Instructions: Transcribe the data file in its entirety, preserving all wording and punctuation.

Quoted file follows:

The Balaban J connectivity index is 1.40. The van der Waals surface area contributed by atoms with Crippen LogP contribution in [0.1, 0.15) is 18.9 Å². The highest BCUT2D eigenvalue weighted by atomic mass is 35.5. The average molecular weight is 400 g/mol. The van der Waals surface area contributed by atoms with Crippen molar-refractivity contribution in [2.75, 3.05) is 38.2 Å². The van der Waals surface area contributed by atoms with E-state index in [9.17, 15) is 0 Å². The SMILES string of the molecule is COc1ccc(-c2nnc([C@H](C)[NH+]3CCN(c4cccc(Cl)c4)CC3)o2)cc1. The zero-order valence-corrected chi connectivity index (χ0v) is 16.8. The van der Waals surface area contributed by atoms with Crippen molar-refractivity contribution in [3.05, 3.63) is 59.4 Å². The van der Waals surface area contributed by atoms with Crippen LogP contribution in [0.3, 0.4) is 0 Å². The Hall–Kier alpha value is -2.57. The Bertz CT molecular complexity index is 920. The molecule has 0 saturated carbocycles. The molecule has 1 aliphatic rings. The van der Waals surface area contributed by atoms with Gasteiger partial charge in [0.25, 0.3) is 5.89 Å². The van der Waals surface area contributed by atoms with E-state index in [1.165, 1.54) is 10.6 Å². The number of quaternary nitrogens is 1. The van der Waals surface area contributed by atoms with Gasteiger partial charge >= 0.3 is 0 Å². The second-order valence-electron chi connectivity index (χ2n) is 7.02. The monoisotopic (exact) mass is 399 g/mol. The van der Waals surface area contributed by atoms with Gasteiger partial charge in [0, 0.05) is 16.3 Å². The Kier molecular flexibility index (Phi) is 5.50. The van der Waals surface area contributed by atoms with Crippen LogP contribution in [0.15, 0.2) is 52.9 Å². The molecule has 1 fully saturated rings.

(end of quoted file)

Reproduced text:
The Balaban J connectivity index is 1.40. The van der Waals surface area contributed by atoms with Crippen LogP contribution in [0.1, 0.15) is 18.9 Å². The highest BCUT2D eigenvalue weighted by atomic mass is 35.5. The average molecular weight is 400 g/mol. The van der Waals surface area contributed by atoms with Crippen molar-refractivity contribution in [2.75, 3.05) is 38.2 Å². The van der Waals surface area contributed by atoms with E-state index in [9.17, 15) is 0 Å². The SMILES string of the molecule is COc1ccc(-c2nnc([C@H](C)[NH+]3CCN(c4cccc(Cl)c4)CC3)o2)cc1. The zero-order valence-corrected chi connectivity index (χ0v) is 16.8. The van der Waals surface area contributed by atoms with Crippen molar-refractivity contribution in [3.05, 3.63) is 59.4 Å². The van der Waals surface area contributed by atoms with Crippen LogP contribution in [0.3, 0.4) is 0 Å². The Hall–Kier alpha value is -2.57. The Bertz CT molecular complexity index is 920. The molecule has 0 saturated carbocycles. The molecule has 1 aliphatic rings. The van der Waals surface area contributed by atoms with Gasteiger partial charge in [0.25, 0.3) is 5.89 Å². The van der Waals surface area contributed by atoms with E-state index in [1.165, 1.54) is 10.6 Å². The number of quaternary nitrogens is 1. The van der Waals surface area contributed by atoms with Gasteiger partial charge >= 0.3 is 0 Å². The second-order valence-electron chi connectivity index (χ2n) is 7.02. The monoisotopic (exact) mass is 399 g/mol. The van der Waals surface area contributed by atoms with Gasteiger partial charge in [0, 0.05) is 16.3 Å². The Kier molecular flexibility index (Phi) is 5.50. The van der Waals surface area contributed by atoms with Crippen LogP contribution in [0.15, 0.2) is 52.9 Å². The molecule has 1 fully saturated rings.